3 Tricks for Yahoo Mail that You Should Know About
In this post, we’ve got some more useful tricks for using your Yahoo Mail account more efficiently and effectively. We’ll go over how to select all the messages in a folder at once (even if there are so many messages they take up multiple pages), tricks for searching for a specific email in your Yahoo Mail, and how to easily create a printer friendly version of a message (no ads or other nonsense).
How to select all messages in Yahoo Mail, even on multiple pages
By the time you find a few minutes to organize your Yahoo email, you might already have hundreds upon hundreds of emails in your various folders. And when you have that many messages, they can’t all be displayed on one page – instead, Yahoo breaks them up into multiple pages. That means that if you wanted to select all 486 emails from a particular folder using the normal method, you’d have to click the “Select all” checkbox for each and every page that those messages are one. Yuck.
Fortunately, there’s a much faster way to do this using Yahoo’s “Search mail” feature.
At the top of your Yahoo Mail inbox, there is a search bar that you can use to search your mail. To the left of it is a small drop down menu that lets you choose which folder of your mail you want to search in. By default, this is set to "All".
Let’s say I want to select all of the messages from my Inbox folder so I can move them somewhere else (Trash, Archive, etc.). I would click on the folder menu and select “Inbox”. Just select whichever folder you want to select all messages from.
Once you’ve selected the right folder, don’t type anything in the search bar, and just click “Search mail”.
You’ll see all the messages from your selected folder that can fit on one page. Now, obviously I only have 4 messages in my Inbox and I could have easily selected them all manually or just done the “Select all” checkbox at the top of my inbox. But if you have several pages of emails, doing this will only select “all” the emails on the first page, and you’d have to repeat it for every single page.
But with these search results, if you click the “Select all” checkbox, it actually selects ALL of the messages at once, no matter how many pages of emails there are. So simply click the top checkbox to select every email in the folder you chose, and then take whatever action you want with them (delete them, mark as spam, move to another folder, archive, etc.).
Tricks for searching your Yahoo Mail inbox
Yahoo Mail has some useful search operators that make it easier to find a specific email, even if you can’t remember the details about it. Most people don’t know about these email search tips, and they just blindly wander around their inbox until the find their desired message by pure luck or get tired of looking. But not you!
Let’s say I think I remember getting an email from my Grandma with a recipe that looked interesting. I think it was an Italian recipe that used parsley… or was it Italian parsley? Was it even Grandma who sent it? Where do we even begin?!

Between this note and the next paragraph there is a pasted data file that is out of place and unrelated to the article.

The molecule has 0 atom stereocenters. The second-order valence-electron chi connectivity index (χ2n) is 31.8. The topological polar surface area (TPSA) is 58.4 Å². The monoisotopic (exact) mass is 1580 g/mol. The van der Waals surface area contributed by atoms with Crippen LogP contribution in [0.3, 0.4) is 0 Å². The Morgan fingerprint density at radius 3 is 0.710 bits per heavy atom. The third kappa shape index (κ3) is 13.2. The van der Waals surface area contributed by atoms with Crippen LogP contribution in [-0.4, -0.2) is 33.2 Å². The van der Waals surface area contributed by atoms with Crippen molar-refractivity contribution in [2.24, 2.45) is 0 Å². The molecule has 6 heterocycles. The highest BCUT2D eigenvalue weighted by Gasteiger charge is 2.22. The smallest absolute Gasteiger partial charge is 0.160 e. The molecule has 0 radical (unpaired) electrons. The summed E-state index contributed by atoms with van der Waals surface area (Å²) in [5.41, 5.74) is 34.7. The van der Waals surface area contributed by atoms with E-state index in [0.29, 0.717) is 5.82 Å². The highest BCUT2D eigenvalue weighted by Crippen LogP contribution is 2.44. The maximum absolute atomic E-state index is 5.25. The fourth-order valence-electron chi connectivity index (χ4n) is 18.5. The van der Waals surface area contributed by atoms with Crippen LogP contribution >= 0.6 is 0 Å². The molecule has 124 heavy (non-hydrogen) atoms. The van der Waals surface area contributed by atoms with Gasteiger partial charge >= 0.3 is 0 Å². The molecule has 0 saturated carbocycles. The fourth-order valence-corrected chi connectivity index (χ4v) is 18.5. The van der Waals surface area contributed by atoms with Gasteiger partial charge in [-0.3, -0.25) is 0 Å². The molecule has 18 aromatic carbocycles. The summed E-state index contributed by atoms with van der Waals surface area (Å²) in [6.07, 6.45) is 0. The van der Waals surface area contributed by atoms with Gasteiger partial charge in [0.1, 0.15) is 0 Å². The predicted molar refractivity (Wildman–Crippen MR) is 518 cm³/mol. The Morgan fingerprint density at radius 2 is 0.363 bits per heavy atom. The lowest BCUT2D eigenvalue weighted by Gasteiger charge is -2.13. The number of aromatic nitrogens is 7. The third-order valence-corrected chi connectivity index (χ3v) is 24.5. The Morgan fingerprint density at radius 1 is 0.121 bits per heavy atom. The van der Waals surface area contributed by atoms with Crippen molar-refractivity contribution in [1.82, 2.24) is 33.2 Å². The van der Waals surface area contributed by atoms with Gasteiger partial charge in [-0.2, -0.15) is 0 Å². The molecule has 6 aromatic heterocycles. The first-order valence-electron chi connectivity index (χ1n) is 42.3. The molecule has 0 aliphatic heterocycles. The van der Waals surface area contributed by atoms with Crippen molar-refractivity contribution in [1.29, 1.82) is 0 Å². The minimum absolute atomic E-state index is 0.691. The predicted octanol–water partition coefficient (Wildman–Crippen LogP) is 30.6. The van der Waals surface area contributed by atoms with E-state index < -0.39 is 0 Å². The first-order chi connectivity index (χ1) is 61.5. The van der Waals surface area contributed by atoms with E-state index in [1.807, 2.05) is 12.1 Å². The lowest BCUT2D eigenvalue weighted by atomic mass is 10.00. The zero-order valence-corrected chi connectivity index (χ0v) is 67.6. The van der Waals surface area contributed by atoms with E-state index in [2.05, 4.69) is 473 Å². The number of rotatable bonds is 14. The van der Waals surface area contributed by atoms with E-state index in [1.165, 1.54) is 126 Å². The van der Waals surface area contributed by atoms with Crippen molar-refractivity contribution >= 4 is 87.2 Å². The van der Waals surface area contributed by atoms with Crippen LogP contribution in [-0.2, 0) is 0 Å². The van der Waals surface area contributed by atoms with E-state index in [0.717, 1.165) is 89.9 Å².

If I type the phrase “italian parsley” (including quotation marks) into the Yahoo Mail search bar and click search (if you really don’t know where to look, it’s probably best to have “All” selected for the folder), it will show me all emails I have received and sent that have the exact phrase, “Italian parsley” somewhere inside them. Search terms are not case sensitive, so it doesn’t matter if you use lowercase or uppercase letters.
By removing the quotations marks and just searching for italian parsley, Yahoo mail understands this to mean “Italian” and “parsley”, so this will bring up all emails that have both of these words somewhere in them.
If you want the search tool to use “or” instead of “and”, you can enter the search terms in parenthesis: (italian parsley) will give all messages that have either “Italian” or “parsley”.
But now that I’ve looked through all these messages, I realize that it wasn’t parsley at all. So I can enter (without quotations) “italian-parsley”; the - means “minus” in this case, so this will give me all messages that have the word “Italian” but only if they don’t have the word “parsley”.
Let’s try another approach. Maybe I’m pretty sure the email with the recipe I want had “recipe” in the subject of the message. I can search (without quotations) subject:recipe to return all emails with “recipe” in the subject line.
Ok, but if I have 1000 recipe emails from my Mom and I know she wasn’t the one who sent it, I can remove her messages from my search results using the same “minus sign” as before. subject:recipe -from:Mom will return all emails with “recipe” in the subject that didn’t come from Mom.
Now that I think of it, I am pretty sure that recipe was from Grandma. I’ll try checking all messages from:Grandma.
I can narrow that down a bit by searching only for recipe emails from Grandma with the search term from:Grandma subject:recipe.
And so on and so forth, you can combine these operators “and”, “or”, “not”, “subject”, “from” in any way you want to find the message you’re looking for.
Print an email in Yahoo Mail
Most of the time, if you try to print an email directly from your inbox, you’ll end up wasting a lot of ink and paper on whatever advertisements were there when you hit the print button. Luckily, Yahoo Mail has a super simple way to create an ad-free, printer-friendly version of an email.
First, open the message you want to print. Then, just hit the “P” button on your computer keyboard. A new window with the printer-friendly email will pop up.
Alternatively, you can click on the “More” menu inside the email and click on “Print”. The same popup window will appear.
Now you have 3 more tricks up your sleeve that will let you get the most out of your Yahoo account! You’re basically a Yahoo Mail pro now.